Kempf Lecture: Andrew Jones| Slow Reading or Not at All: Fei Ming’s Poetics of Reticence

Event time: 
Wednesday, March 27, 2024 - 4:00pm
Humanities Quadrangle (HQ), 107 See map
320 York St
New Haven, CT 06511
Event description: 

In this presentation, I will discuss close-reading (and translating) the modernist fiction of Fei Ming (1901-1967). Widely appreciated for the odd and sometimes recondite lyricism of his prose, Fei Ming’s work has been chided for his “obscurity,” lauded for his refusal to accede to the nation-building imperatives of the new literature of the May 4th era, seen as a “pastoral modernist,” and interpreted in terms of his immersion in Buddhist thought and premodern Chinese poetics. I propose here that the stylistic obscurity of Fei Ming’s short stories may voice an ethical as much as an aesthetic impulse. At a syntactic and a semantic level, Fei Ming’s work often pulls us up short, gives us pause, omits critical information, or leaves us out of the picture entirely. Fei Ming’s opacity forces us to read slowly, or not at all. Fei Ming’s early stories “Peach Orchard” 桃園, “The Story of the Bamboo Grove” 竹林的故事, and “Mr. Zhang and Mrs. Zhang” 張先生與張太太 — all of which enter into, and yet shy away from representing the lives of illiterate rural women — appeared alongside the writings of May 4th luminaries such as Lu Xun and Zhou Zuoren in the pages of Word Threads 語絲. Is it possible to read Fei Ming’s aesthetic reticence not as a repudiation of contemporary debates about enlightenment, literary realism, and the woman question, but as an ethical response to the dilemmas of literary representation?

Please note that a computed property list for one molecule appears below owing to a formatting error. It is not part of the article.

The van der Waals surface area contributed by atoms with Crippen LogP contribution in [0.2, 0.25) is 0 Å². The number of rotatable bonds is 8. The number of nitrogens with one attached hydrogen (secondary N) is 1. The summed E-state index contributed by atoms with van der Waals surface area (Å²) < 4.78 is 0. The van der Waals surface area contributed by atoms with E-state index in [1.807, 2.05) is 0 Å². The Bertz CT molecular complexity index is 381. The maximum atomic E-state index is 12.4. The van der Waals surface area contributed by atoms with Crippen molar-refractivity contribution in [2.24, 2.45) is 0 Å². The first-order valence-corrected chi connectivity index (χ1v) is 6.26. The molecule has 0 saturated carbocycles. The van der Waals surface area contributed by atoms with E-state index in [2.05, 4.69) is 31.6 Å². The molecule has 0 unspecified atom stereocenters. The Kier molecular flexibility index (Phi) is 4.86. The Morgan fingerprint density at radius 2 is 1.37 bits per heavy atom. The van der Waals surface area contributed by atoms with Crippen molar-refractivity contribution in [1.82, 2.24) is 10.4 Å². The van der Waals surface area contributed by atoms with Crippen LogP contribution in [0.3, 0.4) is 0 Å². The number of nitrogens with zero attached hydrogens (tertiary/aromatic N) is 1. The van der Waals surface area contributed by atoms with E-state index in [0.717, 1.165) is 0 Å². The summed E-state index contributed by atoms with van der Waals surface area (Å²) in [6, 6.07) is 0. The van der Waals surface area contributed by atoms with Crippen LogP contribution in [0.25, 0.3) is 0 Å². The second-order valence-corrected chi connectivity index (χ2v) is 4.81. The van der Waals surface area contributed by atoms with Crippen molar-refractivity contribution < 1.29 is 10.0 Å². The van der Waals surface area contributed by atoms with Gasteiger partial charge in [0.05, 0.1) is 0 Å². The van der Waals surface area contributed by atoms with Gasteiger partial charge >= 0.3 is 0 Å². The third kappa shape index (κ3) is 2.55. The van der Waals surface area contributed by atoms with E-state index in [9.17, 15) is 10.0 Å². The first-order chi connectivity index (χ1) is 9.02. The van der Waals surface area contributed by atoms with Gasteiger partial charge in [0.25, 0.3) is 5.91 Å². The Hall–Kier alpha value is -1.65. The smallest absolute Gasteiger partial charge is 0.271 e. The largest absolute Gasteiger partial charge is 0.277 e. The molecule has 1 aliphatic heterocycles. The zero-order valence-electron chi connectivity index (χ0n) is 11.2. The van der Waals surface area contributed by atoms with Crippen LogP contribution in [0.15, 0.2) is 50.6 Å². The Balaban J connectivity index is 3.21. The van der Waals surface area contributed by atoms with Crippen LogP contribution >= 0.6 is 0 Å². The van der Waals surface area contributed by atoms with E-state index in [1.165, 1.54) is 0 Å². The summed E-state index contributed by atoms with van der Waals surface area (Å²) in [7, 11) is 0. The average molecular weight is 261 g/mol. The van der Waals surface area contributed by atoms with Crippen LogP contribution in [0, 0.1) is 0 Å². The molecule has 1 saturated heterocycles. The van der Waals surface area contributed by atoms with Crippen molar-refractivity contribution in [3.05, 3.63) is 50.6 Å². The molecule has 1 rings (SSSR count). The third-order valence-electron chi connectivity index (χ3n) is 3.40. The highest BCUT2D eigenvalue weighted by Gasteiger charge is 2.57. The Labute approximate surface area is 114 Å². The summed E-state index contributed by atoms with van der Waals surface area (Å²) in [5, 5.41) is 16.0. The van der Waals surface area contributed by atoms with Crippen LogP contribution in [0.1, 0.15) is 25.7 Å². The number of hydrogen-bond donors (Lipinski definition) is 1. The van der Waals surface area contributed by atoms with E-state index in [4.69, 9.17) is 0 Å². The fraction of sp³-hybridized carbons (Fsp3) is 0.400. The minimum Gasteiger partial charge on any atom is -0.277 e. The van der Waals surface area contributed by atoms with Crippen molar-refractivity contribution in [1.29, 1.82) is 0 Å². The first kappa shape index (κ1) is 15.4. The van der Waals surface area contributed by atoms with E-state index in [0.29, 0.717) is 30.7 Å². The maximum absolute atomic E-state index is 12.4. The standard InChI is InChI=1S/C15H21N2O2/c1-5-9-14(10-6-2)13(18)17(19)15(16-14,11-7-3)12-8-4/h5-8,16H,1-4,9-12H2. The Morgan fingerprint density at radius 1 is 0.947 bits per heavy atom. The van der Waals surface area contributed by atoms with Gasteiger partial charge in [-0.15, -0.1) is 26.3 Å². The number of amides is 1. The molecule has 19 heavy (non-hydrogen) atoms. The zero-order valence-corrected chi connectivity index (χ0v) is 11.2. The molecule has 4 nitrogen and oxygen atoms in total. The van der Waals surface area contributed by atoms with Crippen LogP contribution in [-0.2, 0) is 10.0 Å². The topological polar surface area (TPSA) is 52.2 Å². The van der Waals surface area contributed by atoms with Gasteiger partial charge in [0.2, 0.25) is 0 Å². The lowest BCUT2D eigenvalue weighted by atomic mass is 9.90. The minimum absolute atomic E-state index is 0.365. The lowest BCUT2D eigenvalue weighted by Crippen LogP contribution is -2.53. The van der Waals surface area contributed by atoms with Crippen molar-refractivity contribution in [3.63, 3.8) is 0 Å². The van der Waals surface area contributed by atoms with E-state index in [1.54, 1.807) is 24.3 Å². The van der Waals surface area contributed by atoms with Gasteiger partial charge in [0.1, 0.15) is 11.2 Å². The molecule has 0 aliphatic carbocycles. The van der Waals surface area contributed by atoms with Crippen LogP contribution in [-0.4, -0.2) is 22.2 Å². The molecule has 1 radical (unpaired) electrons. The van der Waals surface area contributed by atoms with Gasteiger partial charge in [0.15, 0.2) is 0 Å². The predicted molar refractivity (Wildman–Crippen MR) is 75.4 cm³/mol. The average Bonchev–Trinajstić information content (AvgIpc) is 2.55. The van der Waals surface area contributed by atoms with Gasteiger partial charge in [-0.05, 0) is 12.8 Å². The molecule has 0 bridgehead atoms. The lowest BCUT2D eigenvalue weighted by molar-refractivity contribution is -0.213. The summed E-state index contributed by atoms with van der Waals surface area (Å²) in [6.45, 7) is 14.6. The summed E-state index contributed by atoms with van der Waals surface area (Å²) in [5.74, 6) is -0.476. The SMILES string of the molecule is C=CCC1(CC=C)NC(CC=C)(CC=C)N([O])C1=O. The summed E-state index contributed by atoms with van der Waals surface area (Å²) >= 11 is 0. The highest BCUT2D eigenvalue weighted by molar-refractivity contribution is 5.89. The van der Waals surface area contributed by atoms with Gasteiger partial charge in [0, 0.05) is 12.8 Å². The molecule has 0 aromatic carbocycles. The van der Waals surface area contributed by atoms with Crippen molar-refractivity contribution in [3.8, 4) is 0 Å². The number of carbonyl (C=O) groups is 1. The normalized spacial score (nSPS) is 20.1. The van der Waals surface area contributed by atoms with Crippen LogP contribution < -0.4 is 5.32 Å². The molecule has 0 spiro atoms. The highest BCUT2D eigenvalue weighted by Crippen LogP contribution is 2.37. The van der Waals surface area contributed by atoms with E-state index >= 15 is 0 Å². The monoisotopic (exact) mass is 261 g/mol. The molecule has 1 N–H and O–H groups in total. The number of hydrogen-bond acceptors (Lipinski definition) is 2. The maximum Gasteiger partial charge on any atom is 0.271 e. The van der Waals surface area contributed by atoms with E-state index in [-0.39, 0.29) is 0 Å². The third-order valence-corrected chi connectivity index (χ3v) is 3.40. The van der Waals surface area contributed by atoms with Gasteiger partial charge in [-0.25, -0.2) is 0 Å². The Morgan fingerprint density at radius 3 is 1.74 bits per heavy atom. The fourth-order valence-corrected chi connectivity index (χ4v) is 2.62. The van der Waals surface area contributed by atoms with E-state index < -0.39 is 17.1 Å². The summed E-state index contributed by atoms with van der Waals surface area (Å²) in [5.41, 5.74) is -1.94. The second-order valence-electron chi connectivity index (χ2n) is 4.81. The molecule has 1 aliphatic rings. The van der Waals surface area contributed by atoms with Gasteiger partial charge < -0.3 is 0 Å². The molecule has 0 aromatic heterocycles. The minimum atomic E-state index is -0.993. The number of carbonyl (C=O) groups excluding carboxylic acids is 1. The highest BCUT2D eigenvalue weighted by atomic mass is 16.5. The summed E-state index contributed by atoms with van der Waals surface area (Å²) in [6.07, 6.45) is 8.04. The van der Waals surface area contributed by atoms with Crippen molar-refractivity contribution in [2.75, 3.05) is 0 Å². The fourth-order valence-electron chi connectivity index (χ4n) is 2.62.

Andrew F. Jones, Louis B. Agassiz Professor in Chinese, received his Ph.D. from the University of California, Berkeley, in 1997. Professor Jones teaches modern Chinese literature and media culture at Berkeley. He is the author of a trio of books on modern Chinese music: Like a Knife: Ideology and Genre in Contemporary Chinese Popular Music (Cornell East Asia Series, 1992), Yellow Music: Media Culture and Colonial Modernity in the Chinese Jazz Age (Duke University Press, 2001), and Circuit Listening: Chinese Popular Music in the Global 1960s (University of Minnesota Press, 2020). He was co-editor of a special issue of positions: east asia cultures critique entitled The Afro-Asian Century, and translator of literary fiction by Yu Hua as well as Eileen Chang’s Written on Water (New York Review Books, 2023). He has also published Developmental Fairy Tales: Evolutionary Thinking and Modern Chinese Culture (Harvard University Press, 2011), and a volume co-edited with Xu Lanjun, 儿童的发现 — 现代中国文学及文化中的儿童问题 [The Discovery of the Child: the Problem of the Child in Modern Chinese Literature and Culture], (Peking University Press, 2011).